In one of his characteristic conniptions about people who frustrated him, Theodore Roosevelt, progressivism’s first president, said of Justice Oliver Wendell Holmes, “I could carve out of a banana a judge with more backbone than that.” TR was as mistaken about Holmes’ spine as are various progressives today about Chief Justice John Roberts’.
They are waging an embarrassingly obvious campaign, hoping he will buckle beneath the pressure of their disapproval and declare Obamacare constitutional. The crucial question is whether Congress exceeded its enumerated power to regulate interstate commerce when it mandated individuals engage in commerce by purchasing health insurance.
Justice Anthony Kennedy is generally considered today’s swing vote, but his acerbic first question to the administration’s lawyer during the second day of oral argument changed assumptions: “Can you create commerce in order to regulate it?”
Concluding that Kennedy might be disposed to overturn the mandate, some Obamacare defenders decided that Roberts’ vote will be decisive. They hope to secure it by causing Roberts to worry about his reputation and that of his institution.
Recently, for example, Vermont’s Pat Leahy, chairman of the Judiciary Committee, delivered a Senate speech defending the constitutionality of what he calls the “personal responsibility requirement.” (This is his Orwellian appellation for the mandate, whereby government coercion nullifies personal choice regarding insurance.) After 37 years in the Senate, Leahy probably no longer knows when he sounds insufferably patronizing, as he did when he said that during oral argument he thought Roberts “seemed well aware of the significance of [the Obamacare] decision.” And “I thought I saw a chief justice who understands the importance of this case to all Americans.” And Roberts “seemed to understand” the deference owed to Congress.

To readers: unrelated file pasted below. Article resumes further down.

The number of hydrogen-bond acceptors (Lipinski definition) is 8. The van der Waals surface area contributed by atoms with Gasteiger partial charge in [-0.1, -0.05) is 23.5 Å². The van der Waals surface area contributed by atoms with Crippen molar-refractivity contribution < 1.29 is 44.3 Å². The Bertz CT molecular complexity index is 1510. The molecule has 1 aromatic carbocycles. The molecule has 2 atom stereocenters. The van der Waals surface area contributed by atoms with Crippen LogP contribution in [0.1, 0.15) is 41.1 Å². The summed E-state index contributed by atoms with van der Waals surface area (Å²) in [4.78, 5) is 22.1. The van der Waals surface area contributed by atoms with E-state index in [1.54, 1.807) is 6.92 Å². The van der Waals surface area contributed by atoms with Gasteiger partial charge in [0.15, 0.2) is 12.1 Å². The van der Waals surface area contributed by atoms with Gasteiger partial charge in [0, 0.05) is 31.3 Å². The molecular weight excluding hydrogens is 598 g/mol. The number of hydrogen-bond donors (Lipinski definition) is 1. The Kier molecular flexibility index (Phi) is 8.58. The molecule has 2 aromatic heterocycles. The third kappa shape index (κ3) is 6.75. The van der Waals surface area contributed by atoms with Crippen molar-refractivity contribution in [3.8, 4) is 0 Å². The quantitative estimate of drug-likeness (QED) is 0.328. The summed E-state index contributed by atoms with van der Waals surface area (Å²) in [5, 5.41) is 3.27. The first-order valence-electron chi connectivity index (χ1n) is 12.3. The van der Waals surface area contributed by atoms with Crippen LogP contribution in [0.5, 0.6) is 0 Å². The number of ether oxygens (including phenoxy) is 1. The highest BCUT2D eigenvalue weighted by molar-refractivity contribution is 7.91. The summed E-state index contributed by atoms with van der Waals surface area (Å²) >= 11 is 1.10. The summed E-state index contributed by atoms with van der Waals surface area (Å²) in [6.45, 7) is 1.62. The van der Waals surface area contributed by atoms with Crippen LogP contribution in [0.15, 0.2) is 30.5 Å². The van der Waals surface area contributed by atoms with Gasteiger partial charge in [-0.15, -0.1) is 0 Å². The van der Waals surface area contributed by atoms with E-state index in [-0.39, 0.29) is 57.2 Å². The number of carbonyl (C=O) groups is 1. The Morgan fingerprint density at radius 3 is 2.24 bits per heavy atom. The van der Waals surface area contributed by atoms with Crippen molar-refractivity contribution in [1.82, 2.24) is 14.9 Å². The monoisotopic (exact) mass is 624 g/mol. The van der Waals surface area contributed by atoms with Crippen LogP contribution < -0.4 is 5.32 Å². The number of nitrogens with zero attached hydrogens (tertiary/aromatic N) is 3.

Leahy intimated that overturning Obamacare would be as momentous, as divisive of the nation and as damaging to the court as was Bush v. Gore, which he asserts “shook the confidence of the American people in the Supreme Court.” But surely a striking fact about that decision is how equably Americans accepted it. This testified to the court’s durable prestige, which is a function of the court’s immunity to pressures from politicians. Public approval of the court is above 50 percent, that of Congress below 20 percent.
Leahy unsubtly intimated that to avoid “another 5-4 decision” Roberts should emulate “the leadership that Chief Justice Warren provided in the unanimous decision in Brown v. Board of Education.” It is, however, passing strange to compare the Obamacare case with Brown, implying that a less-than-unanimous decision would be dangerous.
The school desegregation case overturned the social order of an entire region and accelerated the transformation of the nation’s cultural norms. Obamacare is just an unpopular law enacted by grotesque logrolling (securing three Democratic senators’ votes with the “Louisiana Purchase,” the “Gator-aid” and the “Cornhusker Kickback”). Furthermore, Obamacare passed because grossly corrupt conduct by Justice Department prosecutors in the trial of Republican Sen. Ted Stevens of Alaska had cost him re-election.
Leahy tutored Roberts about “appropriate deference” to “the elected branch,” vacuously admonished him to be “a chief justice for all of us,” and absurdly asserted that the mandate is “consistent with the understanding of the Constitution” that “the American people have had for the better part of a century.” Jeffrey Rosen of George Washington Law School, writing in The New Republic, topped Leahy’s rhetorical extravagance by saying this is Roberts’ “moment of truth” because if the court overturns Obamacare 5-4, Roberts’ “stated goal of presiding over a less divisive court will be viewed as an irredeemable failure.”
Oh? Viewed by whom? Perhaps by people who consider it “ideological” and somehow reprehensible that in the last full term, conservative Justices John Roberts and Sam Alito voted together 96 percent of the time, but who consider it principled and admirable that Justices Sonia Sotomayor and Elena Kagan voted together 94 percent of the time. Like-minded justices agree. So?
Why, exactly, would it be less “divisive” for the court to uphold the broadly disliked Obamacare 5-4 than to overturn it 5-4? But whether Obamacare is liked or detested is entirely irrelevant. The public’s durable deference toward the Supreme Court derives from the public’s recognition that the court is deferential not to Congress but to the Constitution.
Concerning which, it is cheeky of Rosen, a liberal, to lecture Roberts about jurisprudential conservatism, which Rosen says requires “restraint,” meaning deference to congressional liberalism. Such clumsy attempts to bend the chief justice are apt to reveal his spine of steel.
George Will is a columnist for The Washington Post Writers Group. He may be contacted at firstname.lastname@example.org.